Apple desktop and laptop computers will play better with iPads and iPhones via new Continuity integration features on iOS 8.1 and MacOS X Yosemite, available free, starting Monday for iOS 8.1 and today for Yosemite.
"With Continuity, your devices are aware of each other and allow you to work at any moment with the device that's right for that time," said Craig Federighi [cq], Apple's senior vice president of Software Engineering, during a livestreamed event where the company announced the availability of the two OSes.
In addition to working with the Continuity technology, iOS 8.1 will also support Apple Pay and fix the bugs that have plagued iOS 8.
When users place an iOS 8.1 device near a Mac computer, a technology called Handoff lets them pass an activity from one to the other, such as web browsing on Safari or working on an iWork document, picking up where they left off.
Another link between the OSes lets people make and receive iPhone calls using a Mac "as a speakerphone," as well as send and receive SMS and MMS messages from a Mac, he said.
A new feature called Instant Hotspot has been designed to make it very simple for a MacOS computer to tap into an iPhone cell data hotspot for Internet access "without even touching your phone in your bag," he said.
In most cases, Continuity features require devices to be logged into the same iCloud account and connected to the same Wi-Fi network, as well as paired via Bluetooth.
MacOS X Yosemite also has improvements to its user interface, search function, Mail app, Safari browser, iTunes software and the iWork suite. It also includes iCloud Drive, Apple's cloud storage and file sync and share system.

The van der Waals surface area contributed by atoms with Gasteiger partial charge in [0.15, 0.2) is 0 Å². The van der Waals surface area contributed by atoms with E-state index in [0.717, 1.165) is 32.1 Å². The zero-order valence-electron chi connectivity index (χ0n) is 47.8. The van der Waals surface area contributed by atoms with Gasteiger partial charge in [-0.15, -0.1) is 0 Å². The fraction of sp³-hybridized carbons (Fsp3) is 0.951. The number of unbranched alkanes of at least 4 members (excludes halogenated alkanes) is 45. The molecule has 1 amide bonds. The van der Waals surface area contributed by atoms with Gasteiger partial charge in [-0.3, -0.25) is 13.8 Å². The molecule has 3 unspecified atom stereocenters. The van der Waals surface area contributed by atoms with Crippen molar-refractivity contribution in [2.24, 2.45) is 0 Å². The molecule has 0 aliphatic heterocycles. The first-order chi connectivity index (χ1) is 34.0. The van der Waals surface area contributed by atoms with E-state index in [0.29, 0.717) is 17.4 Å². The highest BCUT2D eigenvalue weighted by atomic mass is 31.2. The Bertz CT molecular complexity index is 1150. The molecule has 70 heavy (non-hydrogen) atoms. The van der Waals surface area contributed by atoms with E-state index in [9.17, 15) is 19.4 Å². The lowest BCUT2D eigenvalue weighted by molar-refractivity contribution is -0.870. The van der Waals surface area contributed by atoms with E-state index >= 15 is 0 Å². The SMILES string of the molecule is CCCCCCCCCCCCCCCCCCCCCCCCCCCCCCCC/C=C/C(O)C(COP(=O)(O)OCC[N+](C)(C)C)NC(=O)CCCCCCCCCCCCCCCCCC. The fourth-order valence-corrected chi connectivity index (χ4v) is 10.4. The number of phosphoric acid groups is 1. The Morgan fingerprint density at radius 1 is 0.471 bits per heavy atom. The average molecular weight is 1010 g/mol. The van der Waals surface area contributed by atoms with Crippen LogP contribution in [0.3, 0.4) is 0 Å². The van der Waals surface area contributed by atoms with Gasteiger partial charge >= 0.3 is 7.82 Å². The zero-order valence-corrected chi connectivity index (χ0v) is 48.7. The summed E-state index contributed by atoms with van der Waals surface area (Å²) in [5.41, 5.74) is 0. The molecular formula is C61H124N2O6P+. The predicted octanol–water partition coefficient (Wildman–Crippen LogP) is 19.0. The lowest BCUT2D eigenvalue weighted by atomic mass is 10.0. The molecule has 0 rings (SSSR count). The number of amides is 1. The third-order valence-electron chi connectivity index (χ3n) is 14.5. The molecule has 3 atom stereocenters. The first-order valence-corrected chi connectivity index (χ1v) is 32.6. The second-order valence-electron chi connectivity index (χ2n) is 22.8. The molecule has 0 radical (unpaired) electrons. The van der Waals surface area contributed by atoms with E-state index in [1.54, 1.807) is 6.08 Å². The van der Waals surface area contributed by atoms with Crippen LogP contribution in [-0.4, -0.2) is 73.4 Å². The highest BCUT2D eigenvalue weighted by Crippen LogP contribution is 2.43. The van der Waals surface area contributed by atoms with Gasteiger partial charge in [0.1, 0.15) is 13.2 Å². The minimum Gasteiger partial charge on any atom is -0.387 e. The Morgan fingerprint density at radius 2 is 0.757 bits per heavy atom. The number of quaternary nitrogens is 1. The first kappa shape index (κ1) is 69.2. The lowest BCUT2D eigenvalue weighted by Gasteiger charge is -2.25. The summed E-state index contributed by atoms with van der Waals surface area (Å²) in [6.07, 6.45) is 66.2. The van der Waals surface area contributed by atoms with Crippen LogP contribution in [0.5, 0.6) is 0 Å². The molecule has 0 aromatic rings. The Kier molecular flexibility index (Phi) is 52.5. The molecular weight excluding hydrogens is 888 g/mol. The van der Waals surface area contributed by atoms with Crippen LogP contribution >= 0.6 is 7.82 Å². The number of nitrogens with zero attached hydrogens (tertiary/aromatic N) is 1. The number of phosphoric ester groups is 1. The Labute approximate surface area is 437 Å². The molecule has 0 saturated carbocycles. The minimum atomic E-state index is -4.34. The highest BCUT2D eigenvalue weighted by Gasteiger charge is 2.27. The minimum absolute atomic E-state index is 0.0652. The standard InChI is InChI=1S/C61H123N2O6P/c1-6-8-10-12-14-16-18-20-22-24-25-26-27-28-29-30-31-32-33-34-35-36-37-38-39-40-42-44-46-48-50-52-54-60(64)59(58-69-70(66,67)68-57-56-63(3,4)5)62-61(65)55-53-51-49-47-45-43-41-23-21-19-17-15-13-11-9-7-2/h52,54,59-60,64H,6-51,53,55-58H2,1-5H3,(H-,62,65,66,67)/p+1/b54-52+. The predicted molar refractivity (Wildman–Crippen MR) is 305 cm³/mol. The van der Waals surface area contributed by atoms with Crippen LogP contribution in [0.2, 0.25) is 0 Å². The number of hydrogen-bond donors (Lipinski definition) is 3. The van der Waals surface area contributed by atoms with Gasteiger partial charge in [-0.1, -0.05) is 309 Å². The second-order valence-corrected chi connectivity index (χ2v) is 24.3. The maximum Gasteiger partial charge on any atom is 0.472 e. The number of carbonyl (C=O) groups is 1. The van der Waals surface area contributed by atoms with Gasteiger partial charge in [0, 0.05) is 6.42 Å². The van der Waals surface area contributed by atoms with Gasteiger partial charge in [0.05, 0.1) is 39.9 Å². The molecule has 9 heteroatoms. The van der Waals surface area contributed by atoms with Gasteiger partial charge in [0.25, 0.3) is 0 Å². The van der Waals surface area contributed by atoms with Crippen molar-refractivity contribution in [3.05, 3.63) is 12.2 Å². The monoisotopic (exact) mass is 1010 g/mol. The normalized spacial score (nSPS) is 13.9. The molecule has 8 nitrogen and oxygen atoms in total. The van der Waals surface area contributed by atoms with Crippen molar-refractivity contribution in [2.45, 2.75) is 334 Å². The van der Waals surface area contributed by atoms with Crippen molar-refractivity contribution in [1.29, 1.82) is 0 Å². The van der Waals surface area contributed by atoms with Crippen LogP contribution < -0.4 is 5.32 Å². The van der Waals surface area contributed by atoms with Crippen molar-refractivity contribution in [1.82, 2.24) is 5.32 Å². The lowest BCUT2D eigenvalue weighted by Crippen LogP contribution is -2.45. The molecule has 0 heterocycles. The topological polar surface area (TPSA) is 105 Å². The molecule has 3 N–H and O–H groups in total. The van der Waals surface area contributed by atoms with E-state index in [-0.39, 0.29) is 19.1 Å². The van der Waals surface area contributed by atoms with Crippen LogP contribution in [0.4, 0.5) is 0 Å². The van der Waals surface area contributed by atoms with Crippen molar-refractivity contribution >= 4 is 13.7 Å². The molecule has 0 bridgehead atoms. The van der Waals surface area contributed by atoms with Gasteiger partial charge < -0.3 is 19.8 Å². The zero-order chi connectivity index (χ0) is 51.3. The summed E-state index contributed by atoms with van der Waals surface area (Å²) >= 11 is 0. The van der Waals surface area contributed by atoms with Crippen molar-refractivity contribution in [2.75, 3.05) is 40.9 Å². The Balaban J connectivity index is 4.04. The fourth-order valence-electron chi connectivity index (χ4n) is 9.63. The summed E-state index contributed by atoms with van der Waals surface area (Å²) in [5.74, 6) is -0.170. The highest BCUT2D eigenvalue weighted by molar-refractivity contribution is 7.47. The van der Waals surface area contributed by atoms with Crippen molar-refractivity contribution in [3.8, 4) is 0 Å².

Yosemite is available now as a free upgrade from the Mac App store. According to Apple, Yosemite can be installed on all Macs introduced in 2009 or later, and in some 2007 and 2008 models.
Meanwhile, iOS 8.1, slated for Monday, will arrive about a month after the rocky launch of the ambitious iOS 8, a major new version which nonetheless stumbled out of the gate with a series of bugs, including one affecting its HealthKit app. An update released a week later, iOS 8.0.1, made matters significantly worse, causing some iPhone 6 and iPhone 6 Plus devices to lose cellular connectivity and affecting the phones' Touch ID function.
Apple pulled iOS 8.0.1 the same day it was released and told affected users to roll back their devices to iOS 8. A day later, Apple issued iOS 8.0.2 to fix the biggest issues. But with all this upheaval coming barely eight days after the launch of iOS 8, it seems many users have opted to remain on iOS 7 until the smoke clears.
At Thursday's event, Federighi said that iOS 8 is running in about 48 percent of iOS devices. He said that Apple had listened closely to customers' "feedback" about iOS 8 and pledged that'll be reflected in iOS 8.1, which will be the first iteration of the OS that lets people in the U.S. use the Apple Pay mobile e-payment system.
As described by the company, Apple Pay doesn't collect transaction information that could be matched to the purchaser, nor does it store a user's purchase history. In lieu of storing card numbers on the device, Apple Pay uses a unique "device account number" that is "created, encrypted and stored" on a portion of the device that exists outside of the OS and isn't synced with iCloud.
Apple Pay supports credit and debit cards from American Express, MasterCard and Visa. More than 500 banks are signed up for the program, which is also supported by many major retailers, including BJ's Wholesale Club, Bloomingdale's, Foot Locker, Macy's, McDonald's, Office Depot, Sports Authority, Radio Shack, Subway, Walgreens and Toys R Us. Others coming on board this year include Staples, Walt Disney Parks and Urban Outfitters.
Apple has also secured support from a number of payment system vendors. Purchases can be made in physical stores and in apps. In stores, users hold their iPhone 6, iPhone 6 Plus and, in the future, Apple Watch devices close to a reader and put a finger on the Touch ID. For purchases via apps, they can also use the new iPad Air 2 and iPad Mini 3.
IOS 8.1 will also come with the Camera Roll feature, which Apple removed in iOS 8, angering many users, and with the new iCloud Photo Library sync functionality in a beta release.
Juan Carlos Perez covers enterprise communication/collaboration suites, operating systems, browsers and general technology breaking news for The IDG News Service. Follow Juan on Twitter at @JuanCPerezIDG.